Smart Budgeting for Small Business Success: A Guide to Estimating Your Business Expenses
Navigating the financial elements of a small business can be challenging, but understanding and managing your expenses is a crucial step towards stability and growth and a skill every business owner should master.
In this blog post, we'll explore the process of estimating expenses for your business. Expenses encompass all the costs and financial obligations you need to cover to keep your operations running smoothly, and by accurately calculating your expected expenses, you will gain insight into your business's financial health and set realistic financial targets.
Understanding Your Operating Expenses
Operating expenses are the costs associated with running your business day-to-day. They include fixed and variable costs, each playing a unique role in your financial planning.
Fixed Costs: Stability in Your Budget
Fixed costs are expenses that remain constant regardless of your level of production or business activity and include items such as rent, utilities, lease payments, and salaries.
Understanding these costs is vital for businesses to accurately forecast and manage their financial obligations, plan budgets, and assess profitability.
It is important to note that while they remain stable in the short term, they may vary in the long term due to factors such as contract renegotiations or changes in business size.
Variable Costs: Flexibility and Adaptation
Variable costs change in relation to your business activities. They rise with increased production and sales and decrease when business slows.
They can be influenced by material usage, labour hours or sales volume.
Examples of variable costs include material costs, packaging and shipping fees, and sales commissions.
Cost of Goods Sold (COGS): Direct Costs of Your Products
An important component of variable costs for product-based businesses is the Cost of Goods Sold (COGS). It includes the direct expenses of creating your products.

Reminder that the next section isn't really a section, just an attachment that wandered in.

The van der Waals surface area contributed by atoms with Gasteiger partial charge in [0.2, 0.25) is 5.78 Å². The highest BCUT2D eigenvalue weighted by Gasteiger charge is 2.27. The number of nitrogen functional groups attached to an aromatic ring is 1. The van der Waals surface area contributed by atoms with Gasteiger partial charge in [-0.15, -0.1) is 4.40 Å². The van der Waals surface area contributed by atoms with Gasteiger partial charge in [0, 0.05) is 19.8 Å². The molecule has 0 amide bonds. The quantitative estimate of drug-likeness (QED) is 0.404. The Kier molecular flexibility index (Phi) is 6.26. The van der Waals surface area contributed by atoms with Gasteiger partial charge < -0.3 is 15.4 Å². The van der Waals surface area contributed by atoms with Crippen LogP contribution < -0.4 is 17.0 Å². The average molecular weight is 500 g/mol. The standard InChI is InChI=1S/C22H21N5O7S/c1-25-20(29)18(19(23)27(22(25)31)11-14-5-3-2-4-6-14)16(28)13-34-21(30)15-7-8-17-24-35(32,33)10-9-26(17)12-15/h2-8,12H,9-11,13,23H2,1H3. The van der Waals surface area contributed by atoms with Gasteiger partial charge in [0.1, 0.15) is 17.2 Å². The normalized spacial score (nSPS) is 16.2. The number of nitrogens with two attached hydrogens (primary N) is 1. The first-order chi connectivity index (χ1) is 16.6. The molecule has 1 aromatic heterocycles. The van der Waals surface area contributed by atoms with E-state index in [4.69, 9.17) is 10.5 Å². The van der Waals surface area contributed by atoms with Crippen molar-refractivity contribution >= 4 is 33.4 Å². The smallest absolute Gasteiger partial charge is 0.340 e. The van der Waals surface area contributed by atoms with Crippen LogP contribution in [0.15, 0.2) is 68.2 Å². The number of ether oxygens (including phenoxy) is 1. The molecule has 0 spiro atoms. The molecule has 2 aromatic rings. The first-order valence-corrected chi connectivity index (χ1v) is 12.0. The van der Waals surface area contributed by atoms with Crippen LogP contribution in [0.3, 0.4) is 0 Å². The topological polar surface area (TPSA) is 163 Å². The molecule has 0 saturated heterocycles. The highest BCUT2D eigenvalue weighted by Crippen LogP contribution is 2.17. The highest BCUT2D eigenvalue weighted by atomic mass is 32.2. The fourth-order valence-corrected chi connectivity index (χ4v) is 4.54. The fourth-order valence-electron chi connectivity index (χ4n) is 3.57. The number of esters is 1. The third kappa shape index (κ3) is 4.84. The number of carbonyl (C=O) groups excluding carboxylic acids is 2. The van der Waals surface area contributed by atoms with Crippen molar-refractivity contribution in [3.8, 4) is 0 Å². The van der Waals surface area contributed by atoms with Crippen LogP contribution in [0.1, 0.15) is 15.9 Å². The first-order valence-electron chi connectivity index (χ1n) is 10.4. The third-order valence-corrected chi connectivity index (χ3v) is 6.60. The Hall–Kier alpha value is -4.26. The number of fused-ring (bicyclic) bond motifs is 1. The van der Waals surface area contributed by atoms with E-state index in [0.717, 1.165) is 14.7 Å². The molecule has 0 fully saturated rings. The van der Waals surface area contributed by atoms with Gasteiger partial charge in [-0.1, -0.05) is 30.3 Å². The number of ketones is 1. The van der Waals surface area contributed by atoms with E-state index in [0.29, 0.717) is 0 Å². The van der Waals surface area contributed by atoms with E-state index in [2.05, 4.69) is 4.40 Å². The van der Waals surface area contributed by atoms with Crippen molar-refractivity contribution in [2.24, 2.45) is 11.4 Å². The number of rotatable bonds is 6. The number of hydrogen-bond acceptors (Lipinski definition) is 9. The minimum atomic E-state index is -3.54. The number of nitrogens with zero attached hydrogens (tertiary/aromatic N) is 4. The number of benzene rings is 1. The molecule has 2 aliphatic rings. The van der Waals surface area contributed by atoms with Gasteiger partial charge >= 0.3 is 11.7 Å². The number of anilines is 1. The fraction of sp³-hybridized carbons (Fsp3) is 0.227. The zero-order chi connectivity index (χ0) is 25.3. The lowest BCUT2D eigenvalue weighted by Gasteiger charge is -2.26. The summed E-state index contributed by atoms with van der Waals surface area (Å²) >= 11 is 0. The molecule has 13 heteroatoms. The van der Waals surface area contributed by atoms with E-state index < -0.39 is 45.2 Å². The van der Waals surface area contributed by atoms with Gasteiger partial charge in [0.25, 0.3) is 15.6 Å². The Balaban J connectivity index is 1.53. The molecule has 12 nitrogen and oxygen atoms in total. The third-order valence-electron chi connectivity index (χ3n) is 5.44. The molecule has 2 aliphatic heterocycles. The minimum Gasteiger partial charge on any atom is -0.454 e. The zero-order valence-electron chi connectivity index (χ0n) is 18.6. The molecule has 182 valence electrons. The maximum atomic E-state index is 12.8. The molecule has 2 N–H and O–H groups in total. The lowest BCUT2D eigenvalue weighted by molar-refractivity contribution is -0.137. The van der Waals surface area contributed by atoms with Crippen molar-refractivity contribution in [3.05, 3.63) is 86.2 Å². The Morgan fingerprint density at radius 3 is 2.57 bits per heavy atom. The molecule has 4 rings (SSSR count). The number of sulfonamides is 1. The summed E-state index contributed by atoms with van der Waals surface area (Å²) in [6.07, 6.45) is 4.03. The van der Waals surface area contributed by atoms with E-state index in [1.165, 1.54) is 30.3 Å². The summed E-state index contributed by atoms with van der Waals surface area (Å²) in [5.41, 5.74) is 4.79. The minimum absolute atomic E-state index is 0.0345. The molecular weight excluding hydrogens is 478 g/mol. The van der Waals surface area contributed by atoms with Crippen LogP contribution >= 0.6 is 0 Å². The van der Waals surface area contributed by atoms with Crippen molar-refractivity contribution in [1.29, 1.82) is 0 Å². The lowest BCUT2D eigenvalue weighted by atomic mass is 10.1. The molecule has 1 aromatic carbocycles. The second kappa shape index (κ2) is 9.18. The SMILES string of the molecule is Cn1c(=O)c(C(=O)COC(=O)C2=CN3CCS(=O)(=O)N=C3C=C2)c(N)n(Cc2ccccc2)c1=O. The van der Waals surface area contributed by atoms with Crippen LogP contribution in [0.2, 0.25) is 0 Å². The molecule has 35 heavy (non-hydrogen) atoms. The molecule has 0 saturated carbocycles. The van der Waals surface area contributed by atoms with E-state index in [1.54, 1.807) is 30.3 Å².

COGS is calculated by adding up all the production costs required to create your goods, such as raw materials and direct labour.
When the COGS is deducted from the income of the business, you have calculated the gross profit, which is the profit directly generated from the production of your products. Tracking your gross profit is a key performance indicator in product-based businesses.
Owner's Salary: Don't Forget Yourself
As a business owner who also works in the business, your salary is an essential part of your expenses. It's important to compensate yourself for your efforts and contribution.
Including a reasonable salary for yourself ensures personal financial health and reflects the true cost of running your business.
Estimating Net Profit: The Bottom Line
Net profit is what remains after all your expenses, including your salary, are deducted from your total revenue.
This figure is a crucial metric for understanding your business's financial health and making strategic decisions.
The formula for net profit is: Total revenue (minus) total expenses (minus) tax
How Projecting Operating Expenses Impacts Your Cash Flow
Estimating your expenses based on target revenue allows you to manage your cash flow better. You can understand when the cash is going out by putting your expenses in the month they are to be paid. This helps you to estimate your cash outflows and inflows more accurately by forecasting expenses in relation to revenue projections. Optimizing your cash flow ensures that you have enough funds at the right time to cover costs, avoiding cash shortages or excessive working capital.
Estimating your business expenses is more than just number crunching; it's about creating a sustainable financial foundation for your business. By understanding and managing your fixed and variable costs, COGS and ensuring you are fairly compensated, you're setting your business up for long-term success.
For more in-depth insights and tools to build your business skills, explore our Business Skill Builder Kit, Profit Planning Made Easy, where you'll find comprehensive resources tailored for small and micro business owners like you.